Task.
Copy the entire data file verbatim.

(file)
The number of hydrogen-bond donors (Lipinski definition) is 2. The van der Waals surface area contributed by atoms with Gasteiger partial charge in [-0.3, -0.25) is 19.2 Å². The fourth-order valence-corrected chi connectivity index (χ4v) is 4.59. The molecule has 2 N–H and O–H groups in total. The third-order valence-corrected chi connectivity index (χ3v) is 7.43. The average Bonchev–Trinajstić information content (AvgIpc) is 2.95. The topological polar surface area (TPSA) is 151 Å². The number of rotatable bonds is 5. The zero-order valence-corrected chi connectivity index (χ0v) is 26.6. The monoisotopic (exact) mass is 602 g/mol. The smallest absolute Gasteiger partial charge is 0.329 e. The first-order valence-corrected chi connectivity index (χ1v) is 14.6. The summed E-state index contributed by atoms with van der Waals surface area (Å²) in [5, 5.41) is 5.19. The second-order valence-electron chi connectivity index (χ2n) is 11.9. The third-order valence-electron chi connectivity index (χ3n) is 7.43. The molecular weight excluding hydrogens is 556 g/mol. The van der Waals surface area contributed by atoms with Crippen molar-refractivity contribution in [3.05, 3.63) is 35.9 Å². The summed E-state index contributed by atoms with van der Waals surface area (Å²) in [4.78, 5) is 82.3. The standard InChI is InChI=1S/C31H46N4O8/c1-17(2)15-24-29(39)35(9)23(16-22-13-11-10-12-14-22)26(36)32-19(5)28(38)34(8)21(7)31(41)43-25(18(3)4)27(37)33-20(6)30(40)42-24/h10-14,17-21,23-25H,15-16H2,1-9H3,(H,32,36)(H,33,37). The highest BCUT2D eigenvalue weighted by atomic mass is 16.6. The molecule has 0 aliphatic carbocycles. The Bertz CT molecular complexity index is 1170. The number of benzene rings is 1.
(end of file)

The number of hydrogen-bond donors (Lipinski definition) is 2. The van der Waals surface area contributed by atoms with Gasteiger partial charge in [-0.3, -0.25) is 19.2 Å². The fourth-order valence-corrected chi connectivity index (χ4v) is 4.59. The molecule has 2 N–H and O–H groups in total. The third-order valence-corrected chi connectivity index (χ3v) is 7.43. The average Bonchev–Trinajstić information content (AvgIpc) is 2.95. The topological polar surface area (TPSA) is 151 Å². The number of rotatable bonds is 5. The zero-order valence-corrected chi connectivity index (χ0v) is 26.6. The monoisotopic (exact) mass is 602 g/mol. The smallest absolute Gasteiger partial charge is 0.329 e. The first-order valence-corrected chi connectivity index (χ1v) is 14.6. The summed E-state index contributed by atoms with van der Waals surface area (Å²) in [5, 5.41) is 5.19. The second-order valence-electron chi connectivity index (χ2n) is 11.9. The third-order valence-electron chi connectivity index (χ3n) is 7.43. The molecular weight excluding hydrogens is 556 g/mol. The van der Waals surface area contributed by atoms with Crippen molar-refractivity contribution in [3.05, 3.63) is 35.9 Å². The summed E-state index contributed by atoms with van der Waals surface area (Å²) in [4.78, 5) is 82.3. The standard InChI is InChI=1S/C31H46N4O8/c1-17(2)15-24-29(39)35(9)23(16-22-13-11-10-12-14-22)26(36)32-19(5)28(38)34(8)21(7)31(41)43-25(18(3)4)27(37)33-20(6)30(40)42-24/h10-14,17-21,23-25H,15-16H2,1-9H3,(H,32,36)(H,33,37). The highest BCUT2D eigenvalue weighted by atomic mass is 16.6. The molecule has 0 aliphatic carbocycles. The Bertz CT molecular complexity index is 1170. The number of benzene rings is 1.